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2003-2004

Events during the 2003-2004 academic year
Bring Your Own Conflict Oct 16, 2003 from 01:00 PM to 04:00 PM Memorial Union II,
Bring Your Own Conflict Mark Juergensmeyer, author of Gandhi's Way: A Handbook of Conflict Resolution, will be coming to UC Davis for two "Bring Your Own Conflict" workshops and a lecture on his book. The first "Bring Your Own Conflict" workshop will start at 1pm - 4pm on Thursday, Oct. 16th. In the workshop, Juergensmeyer will help participants work out issues using Gandhi's practices. 7:00 PM: Main Theater At 7pm, Juergensmeyer will lecture on his book in the UC Davis Main Theater, a reception will follow.
End of the Two-state Solution: Apartheid, Binational State or the last Stage of Sociocide Nov 20, 2003 from 04:00 PM to 06:00 PM Andrews room, 2203 Social Science Humanities Building,
Center for History, Society, and Culture presents a special lecture End of the Two-state Solution: Apartheid, Binational State or the last Stage of Sociocide Saleh Abdul Jawad Bir Zeit University Thursday, November 20, 2003 4 p.m., Andrews room, 2203 Social Science Humanities Building
Women of the Arab World Film Series, Winter 2004 from Jan 26, 2004 06:00 PM to Mar 08, 2004 06:00 PM
Women of the Arab World Film Series, Winter 2004 Open to all – Admission Free Mondays 6:00 - 202 Wellman Hall January 26: Umm Kulthum (A Voice Like Egypt) The diva of Arabic music, the most powerful symbol of the Arab world (1996, Michael Goldman) February 2: Wild Flowers, Women of South Lebanon Women of the resistance, a drama of courage, resistance and hope (1986, Jean Khalil Chamoun & Mai Masri) February 9: A Female Cabby in Sidi Bel-Abbes Struggles of Algerian women of today, few resources and many obstacles (2000, Belkacem Hadjadj) February 23: Women of Hezbollah The personal, political and social commitment of two women from Hezbollah in Lebanon (2000, Maher Abi Samra) March 1: Farha Women’s struggles in Palestine, in Israeli prisons, their organizing to better society (M. Anis Barghouti) March 8: Four Women of Egypt Projects for social change, Arab nationalism, Islamic movements, secularism and women (1997, Tahani Rashed)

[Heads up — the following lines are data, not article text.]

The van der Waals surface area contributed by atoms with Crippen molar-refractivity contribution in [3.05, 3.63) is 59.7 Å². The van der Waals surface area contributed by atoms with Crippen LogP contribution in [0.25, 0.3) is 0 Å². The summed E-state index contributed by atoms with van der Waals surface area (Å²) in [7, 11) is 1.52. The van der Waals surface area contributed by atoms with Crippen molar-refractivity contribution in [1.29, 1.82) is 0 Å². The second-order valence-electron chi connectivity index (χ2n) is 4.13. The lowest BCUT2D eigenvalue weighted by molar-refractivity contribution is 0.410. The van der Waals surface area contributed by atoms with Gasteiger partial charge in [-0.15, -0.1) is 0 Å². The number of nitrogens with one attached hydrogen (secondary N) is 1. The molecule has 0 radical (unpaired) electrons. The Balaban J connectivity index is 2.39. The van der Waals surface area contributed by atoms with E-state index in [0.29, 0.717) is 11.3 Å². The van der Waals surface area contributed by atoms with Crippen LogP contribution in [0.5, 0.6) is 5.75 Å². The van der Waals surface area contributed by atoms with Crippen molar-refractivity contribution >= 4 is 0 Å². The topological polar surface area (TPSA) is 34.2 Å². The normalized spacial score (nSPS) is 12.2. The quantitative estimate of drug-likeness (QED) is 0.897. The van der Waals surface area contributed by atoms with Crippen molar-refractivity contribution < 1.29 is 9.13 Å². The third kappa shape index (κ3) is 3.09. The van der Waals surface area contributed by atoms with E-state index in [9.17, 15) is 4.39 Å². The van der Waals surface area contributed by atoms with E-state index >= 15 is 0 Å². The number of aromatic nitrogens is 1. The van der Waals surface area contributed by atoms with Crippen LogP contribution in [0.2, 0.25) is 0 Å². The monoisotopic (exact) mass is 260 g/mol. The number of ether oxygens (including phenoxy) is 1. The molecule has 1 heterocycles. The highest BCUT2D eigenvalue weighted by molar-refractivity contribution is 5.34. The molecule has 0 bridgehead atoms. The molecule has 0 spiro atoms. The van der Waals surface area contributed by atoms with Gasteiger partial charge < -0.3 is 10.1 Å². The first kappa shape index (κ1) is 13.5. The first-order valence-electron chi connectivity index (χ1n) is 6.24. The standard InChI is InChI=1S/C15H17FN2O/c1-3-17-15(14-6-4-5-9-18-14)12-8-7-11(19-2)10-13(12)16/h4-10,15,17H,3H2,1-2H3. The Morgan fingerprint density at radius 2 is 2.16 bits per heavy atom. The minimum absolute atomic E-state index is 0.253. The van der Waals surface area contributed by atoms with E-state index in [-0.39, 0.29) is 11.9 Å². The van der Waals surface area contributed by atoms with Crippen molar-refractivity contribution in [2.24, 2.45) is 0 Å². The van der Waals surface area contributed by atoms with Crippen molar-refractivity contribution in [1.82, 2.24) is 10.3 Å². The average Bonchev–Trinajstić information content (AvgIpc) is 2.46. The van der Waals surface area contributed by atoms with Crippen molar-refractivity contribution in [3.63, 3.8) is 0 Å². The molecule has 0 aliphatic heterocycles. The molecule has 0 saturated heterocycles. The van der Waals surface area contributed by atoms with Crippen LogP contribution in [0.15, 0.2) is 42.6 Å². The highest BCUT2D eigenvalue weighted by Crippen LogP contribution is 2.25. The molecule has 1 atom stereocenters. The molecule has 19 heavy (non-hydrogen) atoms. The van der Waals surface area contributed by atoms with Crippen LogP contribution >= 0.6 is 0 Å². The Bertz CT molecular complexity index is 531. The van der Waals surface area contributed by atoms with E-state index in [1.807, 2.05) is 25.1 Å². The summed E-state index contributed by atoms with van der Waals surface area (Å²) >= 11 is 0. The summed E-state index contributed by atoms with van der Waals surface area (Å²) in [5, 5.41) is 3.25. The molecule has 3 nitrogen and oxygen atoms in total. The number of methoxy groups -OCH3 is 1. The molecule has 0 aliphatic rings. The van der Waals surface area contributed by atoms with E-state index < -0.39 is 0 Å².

Differences Within and Differences Without: Early Perceptions of Others in South Asia Jun 01, 2004 from 04:00 PM to 06:00 PM Andrews Conference Room, Social Sciences Building,
“Conversations,” the Sociocultural Anthropology Discussion Series, presents Differences Within and Differences Without: Early Perceptions of Others in South Asia B. D. Chattopadhyaya Centre for Historical Studies, Jawaharlal Nehru University, Delhi Tuesday, June 1, 2004; 4:00 PM Andrews Conference Room, Social Sciences Building B. D. Chattopadhyaya is Professor, Centre for Historical Studies, Jawaharlal Nehru University, Delhi. His interests center on the study of the history of South Asia before the fifteenth century and span the disciplines of economic and social history, archaeology, numismatics, epigraphy, and literature. Some of his recent books include Studying Early India: Archaeology, Texts, and Historical Issues (2003), Representing the Other? Sanskrit Sources and the Muslims: Eighth to Fourteenth Century (1998), The Making of Early Medieval India (1994), and Aspects of Rural Settlements and Rural Society in Early Medieval India (1990).
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